Anonym says her goal has always been to gather knowledge and pass that learning on to others. “All I wanted when I was a kid was to be a scientist,” she recalls. “All I ever wanted to do was just add something, no matter how tiny, to the massive matrix of knowledge that we’ve collected as a species.”

The bleeding edge

“The rate of [technological] change is accelerating,” Walker writes in Super You. “It’s improving exponentially with each successive generation.” For some however, this pace of technological change is nothing more than a tease. It ought to be delivering a world of superhuman abilities in which we have eyes that can see through solid objects, and brains that are capable of advanced computation while being simultaneously connected to the internet (wirelessly, of course).

But these visions of the future remain just that: visions. Almost two decades after Kevin Warwick implanted himself, average people are still working with the same tech. For a biohacker like Tim Cannon, that simply isn’t good enough. So Cannon, along with fellow biohacker Shawn Sarver, founded Grindhouse Wetware, a group that is hell-bent on turning the talk about human enhancement into reality.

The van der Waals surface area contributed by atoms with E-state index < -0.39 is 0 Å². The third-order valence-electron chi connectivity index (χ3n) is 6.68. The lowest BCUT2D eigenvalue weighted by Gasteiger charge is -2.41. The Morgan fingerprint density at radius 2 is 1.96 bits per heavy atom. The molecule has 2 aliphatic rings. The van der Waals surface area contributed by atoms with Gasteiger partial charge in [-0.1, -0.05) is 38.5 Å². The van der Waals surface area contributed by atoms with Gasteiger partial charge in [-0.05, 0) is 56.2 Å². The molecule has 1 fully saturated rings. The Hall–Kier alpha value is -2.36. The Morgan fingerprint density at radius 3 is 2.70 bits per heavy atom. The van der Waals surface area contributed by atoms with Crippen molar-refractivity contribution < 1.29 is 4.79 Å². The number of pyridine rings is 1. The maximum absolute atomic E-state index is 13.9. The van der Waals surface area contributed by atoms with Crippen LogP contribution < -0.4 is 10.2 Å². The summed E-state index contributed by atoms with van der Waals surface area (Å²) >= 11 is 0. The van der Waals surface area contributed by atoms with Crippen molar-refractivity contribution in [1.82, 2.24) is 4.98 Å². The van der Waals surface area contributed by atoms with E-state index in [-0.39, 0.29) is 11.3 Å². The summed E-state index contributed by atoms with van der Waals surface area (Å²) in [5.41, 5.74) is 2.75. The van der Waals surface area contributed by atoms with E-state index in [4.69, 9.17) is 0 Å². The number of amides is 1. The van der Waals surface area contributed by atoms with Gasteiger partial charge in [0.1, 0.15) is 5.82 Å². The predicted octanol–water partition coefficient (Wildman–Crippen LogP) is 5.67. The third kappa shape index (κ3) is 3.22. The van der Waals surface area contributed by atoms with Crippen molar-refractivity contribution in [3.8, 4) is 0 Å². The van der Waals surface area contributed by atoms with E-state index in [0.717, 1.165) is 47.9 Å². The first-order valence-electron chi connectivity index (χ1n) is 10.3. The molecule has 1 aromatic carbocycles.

“No one’s going to build the future for us,” says Grindhouse member and spokesperson Ryan O’Shea. “We need to be the ones that are out there, and actually put up the physical products we’re talking about.”

Those physical products O’Shea is referring to aren’t going to give you X-ray vision or a mind capable of out-thinking Stephen Hawking — at least, not yet. Grindhouse’s first experimental product was called Circadia, a device about the size of a deck of cards that could read body temperature and relay it to a smartphone via Bluetooth. In 2013, Cannon had the Circadia implanted in his arm with the help of body modification artists. It was removed a few months later.

“Grindhouse is the Wright Brothers of biohacking.”

The company’s follow-up product, the Northstar V1, has no sensors at all. Though significantly smaller than the Circadia, the Northstar lights up a series of LEDs beneath the implantee’s skin, something that body-modders have apparently been asking for. Plans for a consumer version of the Circadia include the ability to monitor blood oxygen, blood glucose, blood pressure, temperature, and heart rate. O’Shea recognizes that the average person looks upon the surgically altered forearms of Cannon and his crew with a combination of disgust, horror, and even fear.

“What we are doing at Grindhouse is the Wright Brothers of biohacking,” O’Shea declares, and notes that if you had tried to guess at the significance of powered flight strictly from the results of the Wright’s first efforts at Kitty Hawk, you’d probably have doubts, too. In case you think O’Shea’s comparison is overly grand, consider this: The members of Grindhouse see their efforts as the first of a new industry. “This isn’t the medical industry, this isn’t the body-modification industry for aesthetic purposes, this is something entirely different,” O’Shea says.

Science vs. science fiction